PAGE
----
Well, what a couple of months we’ve had. After an incredibly mild January, February and March have pulled a double shift on winter weather duty, chucking pretty much the full repertoire of sleet, snow, hail and frost at us, quite frequently all at once. All of which has meant our January plans haven’t moved on as far as we would have liked, but it is what it is: the first thing you learn as a gardener is that you can’t control the weather, you just have to work around it.
That didn’t stop work progressing on Plot #79, our new orchard plot. Orchard-buddy Mike and I covered the plot in heavy duty weed membrane back in December, before planting out 20 trees – stakes, ties and all – in January. We started the job in breezy sunshine and finished it in freezing rain, but we’re now the proud custodians of 11 heritage apples, 4 heritage pears, and one each of quince, greengage, plum, damson and medlar. I’ll write up a more detailed progress report and post that separately.
I also found enough dry(ish) weather at the end of January to prep the slab base for our new shed, which we ordered yesterday. It’ll be with us in 3-4 weeks and that will allow us to finally move all the junk out of the greenhouse and use that as proper growing space instead. Cucumbers, y’say? I think so.
Last week was the first reasonably fine, dry spell we’ve had for a while, and I was able to get on with some of those infrastructure and clearance jobs, that I was really hoping to do much earlier in the year, on our main plot #59. Another half dozen recycled concrete slabs laid along the central path, another couple of square metres of the remaining midden mound – a previous tenant’s rubbish dumb, right in the middle of our plot – dug over and a few more kilos of broken glass, metal, pottery, brick, plastic (you name it) picked out and set aside, ready to dump in the annual site skip. Nothing glamorous, but essential work that’s better done than pending.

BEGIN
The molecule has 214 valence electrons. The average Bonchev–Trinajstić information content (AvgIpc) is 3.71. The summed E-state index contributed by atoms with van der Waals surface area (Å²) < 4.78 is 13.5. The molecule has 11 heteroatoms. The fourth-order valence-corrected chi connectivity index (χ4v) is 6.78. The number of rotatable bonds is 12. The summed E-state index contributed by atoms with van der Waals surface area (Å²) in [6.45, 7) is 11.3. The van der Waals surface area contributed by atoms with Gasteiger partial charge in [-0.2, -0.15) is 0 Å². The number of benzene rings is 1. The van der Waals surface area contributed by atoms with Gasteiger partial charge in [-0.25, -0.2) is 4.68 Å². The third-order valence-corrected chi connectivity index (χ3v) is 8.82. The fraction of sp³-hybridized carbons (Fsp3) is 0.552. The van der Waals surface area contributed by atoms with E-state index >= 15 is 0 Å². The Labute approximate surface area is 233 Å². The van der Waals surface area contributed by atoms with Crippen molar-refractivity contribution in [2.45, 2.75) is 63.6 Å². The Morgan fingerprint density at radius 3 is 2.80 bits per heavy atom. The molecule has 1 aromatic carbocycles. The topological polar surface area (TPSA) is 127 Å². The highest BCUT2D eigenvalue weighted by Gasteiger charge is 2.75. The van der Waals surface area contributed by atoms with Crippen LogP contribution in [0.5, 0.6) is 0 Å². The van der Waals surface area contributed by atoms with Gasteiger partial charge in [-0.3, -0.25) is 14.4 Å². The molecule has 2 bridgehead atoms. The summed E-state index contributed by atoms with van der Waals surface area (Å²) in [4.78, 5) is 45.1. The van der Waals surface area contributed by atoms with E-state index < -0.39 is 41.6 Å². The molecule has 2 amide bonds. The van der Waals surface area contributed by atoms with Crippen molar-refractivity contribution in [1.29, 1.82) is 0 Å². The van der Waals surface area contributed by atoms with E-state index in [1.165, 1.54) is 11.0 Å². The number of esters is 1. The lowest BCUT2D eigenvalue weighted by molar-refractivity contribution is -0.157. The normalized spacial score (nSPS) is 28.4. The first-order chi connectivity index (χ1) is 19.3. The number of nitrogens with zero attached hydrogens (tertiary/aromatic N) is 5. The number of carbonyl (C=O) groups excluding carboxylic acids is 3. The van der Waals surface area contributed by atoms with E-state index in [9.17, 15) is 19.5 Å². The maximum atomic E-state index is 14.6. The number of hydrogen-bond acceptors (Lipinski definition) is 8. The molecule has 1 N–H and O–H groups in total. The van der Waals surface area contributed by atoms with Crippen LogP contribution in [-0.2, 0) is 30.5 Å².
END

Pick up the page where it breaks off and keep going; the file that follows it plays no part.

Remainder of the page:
Jo and I also spent a few hours yesterday planting out onion sets, sprouted shallots and over-wintered broad beans – I know the weather is due to turn a bit colder again this week, but it’s only a short snap, and the plants need to be in the ground rather than the greenhouse – so they’re providing a bit more green amidst the see of brown earth and wood-chip. I noticed that the gooseberry and jostaberry leaf buds are just starting to break, the rhubarb as well, which is always a good sign that things are finally getting underway.
This week’s forecast of a short burst of cold, wet weather aside, I think we can say it nearly, almost feels like Spring is here. At long last.
For at least the past four years, Langley Allotments Plot #79 – the one opposite ours across the road – has been a derelict eyesore. When we first took on our plot, Plot #79 was an overgrown mess of trees and bushes with a collapsed greenhouse and not much else going for it. It’s right in the middle of site, on one of the roads through to the car park at the lower end. It’s also a rough triangle shape, on a fairly steep slope, with a dug-out gulley down the middle, where a previous tenant had attempted to put in a stream.
Here’s a bit of two-year-old Google Maps imagery to illustrate the general shape of things:
Even after the committee paid to have the trees and shrubs ripped out, and the knee-high weeds regularly strimmed, nobody had shown the slightest interest in renting it. Then an idea started to form in my head, which I voiced to the Secretary this time last year: “Wouldn’t it be good if someone really took hold of that plot and turned it into, I dunno, some kind of community orchard or something…”
It turned out I wasn’t the only one who had been having similar thoughts. Fellow plot-holders Christine – who has the plot on the far side of #79 and had also previously rented a strip down the side of the new plot to grow fruit bushes – and Mike, whose plot is on the far side of hers, were both keen to do something similar. And so we had a word with the committee, and a plan was born…
Stage One: Clear The Site
Here’s what the plot looked like before we started:
Mike and I were up for this part of the job, and last November we set to with a will. Of course, it turned out to be much more easily said than done. Aside from the topographical challenges mentioned above, as soon as we started digging we discovered that the plot was absolutely full of all sorts of junk.